But for the legitimate contenders who offer substantively better alternatives to 3G, there really wasn't any other way to differentiate themselves. That's marketing. If you can't place yourself within the landscape in some 40K soundbite, you don't get recognized.

So as in the Flarion case, what are companies like ArrayComm et al which is banking on arguably the most advanced wireless technology in the world to do? The core technology driving their innovative systems doesn't even fit into the "generational" discourse--a discourse which is (archaically) defined by the increasingly diminished returns of modulation schemes and ought by all rights to be unceremoniouly tossed onto the proverbial trash heap.

ArrayComm's spatial diversity (smart antennas) can improve upon 3G capacity by a factor of 40X, mitigate interference and signal fading and reducing overall TCO by magnitudes.

If such innovators have any hope of getting the attention they deserve in this hegemonically controlled marketplace, they have to use terms that have some relative meaning in the prevailing discourse. And that has meant using something with a "G" on the end of it.

Half the time it isn't even the companies themselves who place the moniker on it. As Justin candidly pointed out, the media, are often to blame for this reductionist labeling. Of course now that 4G has been appropriated by so many pretenders, it's meaningless, but it served its purpose for a time by putting legitimate innovators on the map where they belong...way beyond the 3G white elephant built by a committee dominated by scoundrels.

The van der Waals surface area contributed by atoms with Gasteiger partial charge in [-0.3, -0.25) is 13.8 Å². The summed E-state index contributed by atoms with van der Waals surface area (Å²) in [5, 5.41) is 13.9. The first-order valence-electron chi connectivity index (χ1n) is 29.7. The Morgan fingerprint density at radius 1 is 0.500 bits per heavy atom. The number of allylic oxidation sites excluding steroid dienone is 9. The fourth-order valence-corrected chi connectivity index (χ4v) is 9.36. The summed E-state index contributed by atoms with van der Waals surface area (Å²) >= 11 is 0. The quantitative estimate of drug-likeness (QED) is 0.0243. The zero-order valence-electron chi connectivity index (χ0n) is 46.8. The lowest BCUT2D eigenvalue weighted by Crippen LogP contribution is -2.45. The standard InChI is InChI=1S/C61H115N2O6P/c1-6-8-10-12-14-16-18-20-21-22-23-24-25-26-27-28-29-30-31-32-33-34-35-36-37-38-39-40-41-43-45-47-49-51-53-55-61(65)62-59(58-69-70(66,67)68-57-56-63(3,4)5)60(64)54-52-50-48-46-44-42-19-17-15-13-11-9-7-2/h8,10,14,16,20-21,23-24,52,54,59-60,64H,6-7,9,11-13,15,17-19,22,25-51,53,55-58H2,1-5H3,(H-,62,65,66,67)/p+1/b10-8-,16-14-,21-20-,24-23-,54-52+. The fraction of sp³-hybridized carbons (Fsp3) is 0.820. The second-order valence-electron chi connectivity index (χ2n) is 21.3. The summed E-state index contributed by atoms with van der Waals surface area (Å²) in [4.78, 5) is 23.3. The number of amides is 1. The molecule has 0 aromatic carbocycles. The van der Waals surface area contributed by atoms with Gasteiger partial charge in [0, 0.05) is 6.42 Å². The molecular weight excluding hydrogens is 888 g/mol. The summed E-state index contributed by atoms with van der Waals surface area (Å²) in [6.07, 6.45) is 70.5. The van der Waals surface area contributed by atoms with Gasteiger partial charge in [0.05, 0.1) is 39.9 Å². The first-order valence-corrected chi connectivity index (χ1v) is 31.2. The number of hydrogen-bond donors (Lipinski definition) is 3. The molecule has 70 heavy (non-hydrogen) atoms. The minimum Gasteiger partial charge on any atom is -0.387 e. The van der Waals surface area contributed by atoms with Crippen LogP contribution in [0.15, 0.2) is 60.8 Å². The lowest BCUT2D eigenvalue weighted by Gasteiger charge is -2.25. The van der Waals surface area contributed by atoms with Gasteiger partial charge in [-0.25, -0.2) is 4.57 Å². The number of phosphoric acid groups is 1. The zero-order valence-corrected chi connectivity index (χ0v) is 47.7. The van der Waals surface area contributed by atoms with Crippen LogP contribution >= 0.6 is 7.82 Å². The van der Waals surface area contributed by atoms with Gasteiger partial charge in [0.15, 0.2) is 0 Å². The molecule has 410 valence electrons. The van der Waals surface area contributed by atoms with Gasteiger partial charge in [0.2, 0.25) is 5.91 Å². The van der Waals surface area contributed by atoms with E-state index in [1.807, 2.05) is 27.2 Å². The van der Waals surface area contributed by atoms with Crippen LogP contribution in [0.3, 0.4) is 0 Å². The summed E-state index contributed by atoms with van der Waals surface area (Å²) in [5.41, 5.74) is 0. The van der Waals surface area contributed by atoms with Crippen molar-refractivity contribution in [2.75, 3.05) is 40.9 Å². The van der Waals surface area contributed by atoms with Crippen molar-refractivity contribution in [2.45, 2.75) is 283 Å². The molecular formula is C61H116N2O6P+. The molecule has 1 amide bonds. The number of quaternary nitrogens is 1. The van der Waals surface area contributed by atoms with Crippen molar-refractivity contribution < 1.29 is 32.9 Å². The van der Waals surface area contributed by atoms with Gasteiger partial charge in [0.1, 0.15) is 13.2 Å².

Maybe it's all for the best, maybe people will finally throw the bums out, boycott the committees and say the truth about this scandalous and outrageously expensive snafu and its derivatives. Maybe if we all scream together like those folks in Whoville...

And maybe the playing field will level out as a result. Maybe we'll just do it the old way. Throw those innovations up against the wall and see what sticks.

Too radical a rant? maybe. Me, I'm betting on the innovators.

'nuff said'

-b-
lrmobile_castro 12/4/2012 | 11:53:48 PM
re: 4G: Running Before You Can Walk Excellent post Blephen!